If body count or media coverage are the yardsticks, 2001 was a banner year for terrorists.
The World Trade Center and Pentagon bombings were an unthinkable masterstroke, producing a media spectacle that rocked the world. It would be hard to come up with a better symbolic bloody nose to the Great Satan than the collapsed Twin Towers and soldiers scrambling to pull bodies from the burning wreckage of their own headquarters. Worse yet, a handful of poorly trained men armed only with box cutters were able to pull this off; no guns, car bombs, or plastique necessary.
But substitute a different set of measures–namely, effectiveness in advancing a political cause–and this year begins to look more and more like a cautionary tale for future would-be terrorists of how not to proceed.
Osama bin Laden's three objections to America, and the stated basis for his 1998 fatwa, are as follow: 1) U.S. troops are garrisoned in Saudi Arabia; 2) the U.S. enforces sanctions on Iraq; and 3) America supports Israel over and against the PLO. Given the state of pre-September 11 politics, at least two of these three were reversible.
President Bush had run on the promise of a "more humble" foreign policy, willing to withdraw troops and accommodate foreign countries. A pull back from Kosovo wasn't far off and it would have been in keeping with that tendency for the administration to bend to the will of its Saudi Arabian "allies" and remove the troops from the Gulf peninsula as well.
Colin Powell, an attitudinal dove, had been installed as secretary of state. He made it clear that he would like to remove, or at least loosen, the sanctions on Iraq. And while the U.S. was in no danger of joining the anti-Israel chorus in the U.N. that recently dominated its conference on racism, the administration signaled that it wanted a more "hands off" approach to the peace process. Earlier in the year, Powell chastised Israel for the "disproportionality" of responding to suicide attacks by shelling PLO military targets.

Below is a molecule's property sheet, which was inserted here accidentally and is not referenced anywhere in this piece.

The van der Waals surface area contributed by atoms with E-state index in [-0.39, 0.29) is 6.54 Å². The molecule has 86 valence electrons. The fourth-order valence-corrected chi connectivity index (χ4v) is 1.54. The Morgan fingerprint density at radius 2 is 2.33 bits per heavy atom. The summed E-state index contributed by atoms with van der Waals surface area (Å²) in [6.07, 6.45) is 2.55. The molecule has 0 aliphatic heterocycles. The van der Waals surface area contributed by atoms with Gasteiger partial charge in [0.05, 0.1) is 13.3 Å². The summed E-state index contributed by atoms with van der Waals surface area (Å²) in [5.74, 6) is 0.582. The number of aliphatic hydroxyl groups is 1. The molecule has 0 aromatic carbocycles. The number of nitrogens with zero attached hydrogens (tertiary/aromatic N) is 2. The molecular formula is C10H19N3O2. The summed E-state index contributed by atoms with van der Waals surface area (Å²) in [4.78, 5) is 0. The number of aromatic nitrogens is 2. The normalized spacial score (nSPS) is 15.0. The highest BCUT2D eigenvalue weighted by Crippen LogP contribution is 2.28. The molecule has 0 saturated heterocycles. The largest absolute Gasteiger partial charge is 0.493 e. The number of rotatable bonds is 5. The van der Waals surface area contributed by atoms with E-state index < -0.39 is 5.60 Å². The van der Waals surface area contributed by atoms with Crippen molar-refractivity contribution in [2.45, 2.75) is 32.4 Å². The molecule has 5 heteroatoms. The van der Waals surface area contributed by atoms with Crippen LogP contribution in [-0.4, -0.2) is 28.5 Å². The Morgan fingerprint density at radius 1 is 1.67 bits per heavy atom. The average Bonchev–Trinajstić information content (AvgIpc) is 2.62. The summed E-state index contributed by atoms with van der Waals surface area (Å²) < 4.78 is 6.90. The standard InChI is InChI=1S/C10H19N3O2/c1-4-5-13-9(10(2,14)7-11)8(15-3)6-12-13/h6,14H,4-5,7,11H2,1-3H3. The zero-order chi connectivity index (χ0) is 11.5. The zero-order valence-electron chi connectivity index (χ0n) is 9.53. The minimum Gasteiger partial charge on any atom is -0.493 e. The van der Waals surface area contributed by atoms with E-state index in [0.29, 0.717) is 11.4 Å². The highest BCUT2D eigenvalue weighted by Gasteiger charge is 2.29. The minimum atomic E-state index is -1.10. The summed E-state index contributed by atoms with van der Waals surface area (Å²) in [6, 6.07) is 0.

In this climate, the best thing to do to accomplish bin Laden's stated objectives would have been… nothing. Or at least nothing as large and nasty as September 11. Guerilla warfare in Saudi Arabia and pressure on some of the surrounding Arab states to boost the surreptitious trade with Iraq would have worked wonders. Either way, U.S. policy was moving in a direction of which bin Laden and company should have approved. Indeed, the Bush administration's post-September 11 announcement that it supports–or at least supported–a Palestinian state struck many as cynical in its timing, but it's in keeping with all of the president's pre-attack foreign policy signals.
It wasn't to be. Sleeper agents were activated and the largest act of war on America since Pearl Harbor was inaugurated. The intent was either to break decadent America or to unite the Muslim world in a concerted attack on America, Israel, and the West. Neither has occurred.
Instead, the Islamic extremists found that they roused a giant. The previously humble Bush declared war on "all terrorists organizations of global reach," warned that those who do not side with the U.S. are considered to be "with them," and privately began to confess to friends and advisors that he may finally have found his raison d'etre. The dogs of war were unleashed and, by the beginning of December, the Taliban lay in ruins, dug in to its few remaining strongholds in Afghanistan. The long-dormant American war machine, to switch metaphors rather abruptly, has been geared up to the extent that the only question is which regime is next: Iraq or a target yet to be named?
If Bin Laden and Al Qaeda's desire was the withdrawal of America from the Muslim world, then the failure is total and complete. Worse still, Muslim or Arabic solidarity has not been forthcoming, if for no other reason than that the various states fear what the U.S. will do to them. An alternative explanation, one that takes into account the frenzy of consumer activity that followed the liberation of Kabul, is perhaps even more damning: Muslims, especially relatively poor ones, desperately want more contact with both the governments and the products of the secular, commercial West. Either way, history will likely record September 11 as the beginning of the end of radical Islam.
And so we come to the events of December 1. At close to midnight, in the heart of downtown Jerusalem, two suicide bombers detonated themselves, killing at least 10 and injuring upwards of 180 people. Bush said that he was "horrified" at what occurred. Powell used language that paralleled Bush's following the September attacks, calling the suicide bombers "cowardly" and demanding that Arafat put a stop to such atrocities at once.
Again, the best thing that these terrorists could have done was nothing. The polity was already ebbing in their direction. Instead, they have blown up far more than they bargained for.